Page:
The word is "meme" - pronounced like cream. Per Wikepedia, it is "a postulated unit or element of cultural ideas, symbols or practices, and is transmitted from one mind to another through speech, gestures, rituals, or other imitable phenomena." An internet meme is an idea that spreads via the internet, such as a viral video, like David After Dentist and Drinking Out of Cups (dirty words - no link), or the brilliant idea to give Mississippi State a dog that is way too big on its basketball court.

I just learned the word "meme" last week in reference to the Three Wolf, One Moon "3W1M" shirt (see comments). Because the shirt, or the listing for the shirt, is a meme, it was also one of my Father's Day presents. I am one of the many people who now own a redneck wolf shirt because of the funny comments about it - and they are funny. According to 3W1M lore, a law student at Rutgers wrote a funny comment, then more people did and it found itself on The rest is wolf shirt history.

The comments on 3W1M and some of the "Customers Also Viewed . . ." items are refreshing. There are a lot of truly funny people out there. Now go give Mississippi State a really big dog. I did.

Wednesday, June 17, 2009

People are Trying to Scare Me.

Heather went out of town last weekend for a girls' trip, so I had the weekend to myself with the kids. In the interest of full disclosure, I wasn’t just being nice: there is a quid pro quo involved. My “quo” will be seeing U2 open their North American tour at Soldier Field in Chicago, together with whatever else one does during a weekend in Chicago. I think my quo is significantly better than her quid, but I love U2 and really don’t care for people I don’t know touching me.

Anyway, as I discussed weekend plans with my friends and office mates last week, a theme began to come together: people feared for my safety or sanity and the safety or sanity of my kids. Either people think I am dumber than I really am, or people think that our kids are harder to handle than they really are. Hopefully, it is the latter, but who knows; my experience with kids is limited to ours. It's all I know. The comments ranged from a polite but concerned “You are going to take them out by yourself as well, huh?” to the blunt “That will never work – you are going to have to call in help.”

I had taken care of the kids during the day by myself and I had taken care of the kids at night by myself; I just hadn’t strung those days and nights together. I was really wondering if there was some awful magic number of hours where the kids’ arms and legs fall off and everything just goes to hell. If there is a magic number, it is somewhere over 48. I tested 48 and 48 is cool. Everything went fine, except the sporadic damaging straight line winds and power outages unrelated to me being alone with the kids.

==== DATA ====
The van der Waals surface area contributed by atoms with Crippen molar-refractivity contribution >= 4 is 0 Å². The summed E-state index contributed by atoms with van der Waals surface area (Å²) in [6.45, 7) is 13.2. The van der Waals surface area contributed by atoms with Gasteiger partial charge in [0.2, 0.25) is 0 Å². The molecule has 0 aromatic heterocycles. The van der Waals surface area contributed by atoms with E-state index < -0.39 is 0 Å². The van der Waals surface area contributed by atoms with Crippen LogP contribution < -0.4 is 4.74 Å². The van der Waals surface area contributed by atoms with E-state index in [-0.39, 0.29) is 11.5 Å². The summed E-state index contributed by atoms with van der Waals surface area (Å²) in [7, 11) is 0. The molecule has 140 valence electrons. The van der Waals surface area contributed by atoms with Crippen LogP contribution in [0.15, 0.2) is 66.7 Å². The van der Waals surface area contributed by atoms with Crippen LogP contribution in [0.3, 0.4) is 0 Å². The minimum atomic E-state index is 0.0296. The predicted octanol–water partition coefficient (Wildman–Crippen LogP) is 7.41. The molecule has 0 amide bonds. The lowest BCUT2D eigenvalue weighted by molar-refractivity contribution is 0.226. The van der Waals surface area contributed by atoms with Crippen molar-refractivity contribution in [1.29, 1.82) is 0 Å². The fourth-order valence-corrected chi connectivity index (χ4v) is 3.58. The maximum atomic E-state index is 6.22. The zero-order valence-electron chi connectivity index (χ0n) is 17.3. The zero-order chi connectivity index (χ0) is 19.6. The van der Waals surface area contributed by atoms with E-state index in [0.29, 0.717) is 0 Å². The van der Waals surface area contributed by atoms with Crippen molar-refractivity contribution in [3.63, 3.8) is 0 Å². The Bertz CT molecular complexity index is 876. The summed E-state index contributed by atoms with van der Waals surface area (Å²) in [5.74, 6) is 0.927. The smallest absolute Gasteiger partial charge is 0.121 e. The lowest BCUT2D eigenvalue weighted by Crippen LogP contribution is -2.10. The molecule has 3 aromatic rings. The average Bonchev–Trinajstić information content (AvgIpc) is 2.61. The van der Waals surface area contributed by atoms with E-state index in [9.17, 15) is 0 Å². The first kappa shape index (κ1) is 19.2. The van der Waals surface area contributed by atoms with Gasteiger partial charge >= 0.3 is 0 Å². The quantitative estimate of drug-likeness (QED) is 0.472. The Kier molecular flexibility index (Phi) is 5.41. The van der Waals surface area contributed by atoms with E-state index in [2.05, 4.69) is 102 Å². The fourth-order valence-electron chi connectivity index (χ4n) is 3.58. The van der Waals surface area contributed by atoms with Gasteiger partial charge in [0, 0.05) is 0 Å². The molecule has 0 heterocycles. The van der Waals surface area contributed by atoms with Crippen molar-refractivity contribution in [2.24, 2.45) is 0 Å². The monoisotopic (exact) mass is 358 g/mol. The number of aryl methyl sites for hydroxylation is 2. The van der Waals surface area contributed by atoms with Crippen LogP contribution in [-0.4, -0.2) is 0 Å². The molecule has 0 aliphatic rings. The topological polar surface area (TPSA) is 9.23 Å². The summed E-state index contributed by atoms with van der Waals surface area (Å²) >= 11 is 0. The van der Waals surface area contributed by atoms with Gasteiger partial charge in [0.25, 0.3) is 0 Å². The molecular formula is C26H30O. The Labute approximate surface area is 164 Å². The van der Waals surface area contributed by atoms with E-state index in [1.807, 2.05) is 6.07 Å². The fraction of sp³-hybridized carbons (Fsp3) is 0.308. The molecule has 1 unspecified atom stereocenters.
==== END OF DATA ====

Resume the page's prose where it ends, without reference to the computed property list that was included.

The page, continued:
We took a couple trips and I got some pictures at the Birmingham Botanical Gardens when it wasn't raining:

When I got back to the office on Monday, people asked me how it went. I said fine. Then I got more: “Just wait until they are older.” Seriously? I just did it – at least for a weekend. How bad can it possibly get? I know that if I leave the country for two years, that I would have a hard time handling my children at the age of three. But I will be there almost every day as they turn into little people who are capable of killing me. I think I can learn defensive measures as quickly as they learn ways to hurt themselves and me.

I still can't help but wonder if all of these people who have experience with kids know something that I don't, and there is really something terrible looming on the horizon. Even if there is, defending a semi-violent attack by three toddlers sounds pretty fun. Put me down for 72 hours, please.

Tuesday, June 16, 2009

I Have a Blog

It wasn't more than a few years ago that I started reading about blogs, bloggers and blogging in Newsweek. I wasn't totally sure what blogs were, or why they were for that matter.

As a matter of course I resist new things, at least until they are no longer new. I am basically a weak willed Luddite. Now, Heather has a blog and it has served as a family diary for us for almost a year. I have decided blogs are good.

So, if only for myself, I will now blog. I will use the term "blog" as both a noun and a verb. I will speak of other bloggers as if they are my brethren. Now, on to the blogging, because I am blogger . . . who blogs.